Reckless, a Mongolian mare that served in the Marine Corps during the Korean War, became the only horse in US history to have been promoted to the rank of sergeant. The horse made 51 solo trips during a five-day battle in March 1953, carrying nearly 4500 kg of ammunition and explosives from a supply depot to the front lines. She also evacuated wounded and dead from the battlefield and quickly earned the respect of all the Marines who served with her.



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Edited by Parcelpostguy - 05/31/2021 8:44 pm
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Posted 07/11/2021   3:02 pm  Show Profile Bookmark this reply Add paulsonja to your friends list  Get a Link to this Reply
Interestingly enough (to me anyway), a used copy of Mongolia Scott #82 is in the upcoming Raritan auction. Currently at $500. So tempting. . .

Jackie

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Posted 07/11/2021   5:43 pm  Show Profile Bookmark this reply Add shermae to your friends list  Get a Link to this Reply
Raritan tends to have quite high reserves so the $500 may be somewhat artificial.
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Posted 07/11/2021   6:05 pm  Show Profile Bookmark this reply Add redwoodrandy to your friends list  Get a Link to this Reply
The mint copy I pictured to start the discussion went for $5,000. I was the underbidder.
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Posted 07/11/2021   6:39 pm  Show Profile Bookmark this reply Add paulsonja to your friends list  Get a Link to this Reply
Thanks for the update. I was wondering how much it went for. Raritan has this estimated at $1000-1500 but I would not be surprised if it went for much higher. This is an extremely rare stamp. I know of 3 copies (the one you mentioned, the one I linked to at Siegel, and this one). As much as I would love this stamp, I cannot justify spending the money right now.

As a side note, some great Mongolia lots in the next Kelleher auction.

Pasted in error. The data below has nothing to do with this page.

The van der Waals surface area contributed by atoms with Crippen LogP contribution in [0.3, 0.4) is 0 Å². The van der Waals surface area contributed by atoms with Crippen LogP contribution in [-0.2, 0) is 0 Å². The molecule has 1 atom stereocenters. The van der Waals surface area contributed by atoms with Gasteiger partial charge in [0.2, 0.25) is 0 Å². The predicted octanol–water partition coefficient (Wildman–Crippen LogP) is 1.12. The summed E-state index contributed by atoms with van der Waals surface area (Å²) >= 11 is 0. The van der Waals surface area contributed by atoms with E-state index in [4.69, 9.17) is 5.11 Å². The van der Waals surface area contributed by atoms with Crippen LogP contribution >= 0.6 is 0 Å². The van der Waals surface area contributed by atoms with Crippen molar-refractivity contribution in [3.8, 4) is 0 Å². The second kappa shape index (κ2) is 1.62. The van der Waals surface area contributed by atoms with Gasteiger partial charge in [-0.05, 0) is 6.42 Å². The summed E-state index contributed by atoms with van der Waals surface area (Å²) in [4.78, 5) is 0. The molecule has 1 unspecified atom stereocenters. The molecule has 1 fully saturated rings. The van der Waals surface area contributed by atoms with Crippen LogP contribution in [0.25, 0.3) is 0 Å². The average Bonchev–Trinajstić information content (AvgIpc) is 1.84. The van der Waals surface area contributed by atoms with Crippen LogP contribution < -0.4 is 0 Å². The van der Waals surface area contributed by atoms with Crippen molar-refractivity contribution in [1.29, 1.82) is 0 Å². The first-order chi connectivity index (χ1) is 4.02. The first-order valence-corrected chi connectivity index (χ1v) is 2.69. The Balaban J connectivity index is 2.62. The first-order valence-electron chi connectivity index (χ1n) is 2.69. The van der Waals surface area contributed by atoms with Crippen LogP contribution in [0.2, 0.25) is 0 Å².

Jackie
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Edited by paulsonja - 07/11/2021 6:43 pm
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Posted 07/11/2021   6:50 pm  Show Profile Bookmark this reply Add redwoodrandy to your friends list  Get a Link to this Reply
The Kelleher Mongolian lots have remained unsold through more than one auction thus far. Overpriced and the early overprints are fakes.
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Posted 07/11/2021   7:04 pm  Show Profile Bookmark this reply Add paulsonja to your friends list  Get a Link to this Reply
I am not surprised that the overprints are fake. I used to have the early overprints--1 set of fakes and 1 set that I am pretty sure was genuine (higher values with certificates). I have decided not to buy them again until I can find them with certificates, at least for the higher values. Somewhere I have an article about how to tell if they are fake and I believe it starts with which way the word "Postage" is stamped.

I have most of the 74A-F (I think that is the number) overprints--those looked ok at first glance as well as the ying/yang (I have all but the last one). 102, 103, 112, and 113 are common enough as are most of the other earlies. I have most of those but multiples are always nice. I thought the cover was interesting but I thought it was high although I don't buy covers so I have no idea what a fair price is--Correction, cover is from Raritan sale.

At a low enough price I would consider the MNH 1960-1995 collection as I am reassembling the one I sold in the early 2000's. In fact, if that was a 2 volume Minkus collection I would wonder if it was the one I sold . . .

Jackie
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Edited by paulsonja - 07/11/2021 8:42 pm
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Posted 07/11/2021   7:27 pm  Show Profile Bookmark this reply Add redwoodrandy to your friends list  Get a Link to this Reply
Yes the stamps are genuine but the overprints are usually fakes. What company certifies Mongolia that you would accept?
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Posted 07/11/2021   7:54 pm  Show Profile Bookmark this reply Add paulsonja to your friends list  Get a Link to this Reply

Quote:
Yes the stamps are genuine but the overprints are usually fakes. What company certifies Mongolia that you would accept?


Good question. Not a lot of people certify Mongolian stamps. My certificates were German certificates. Dr. Alfred Orth would be nice :)
www.filatelia.fi/ only lists a couple of expertizers:

Mongolia Cronin, Andrew Toronto, b. 1925, AIEP 2000, [FFE1 4 (p.174) 5, PE]
Mongolia MHP .
Mongolia (pre-1945) Orth, Dr. F. Alfred Bad Hersfeld (Germany), 192593, BPP 1980, AIEP 198393
Mongolia Refky, M. A. Seen exclusively on forgeries.
Mongolia Vincke, Frhr. von Wiesbaden, BPP 1958



I think I would be very comfortable with an older certificate--I think mine were from the 80's. I guess I would take a look at the certificate and make a decision from there.

Jackie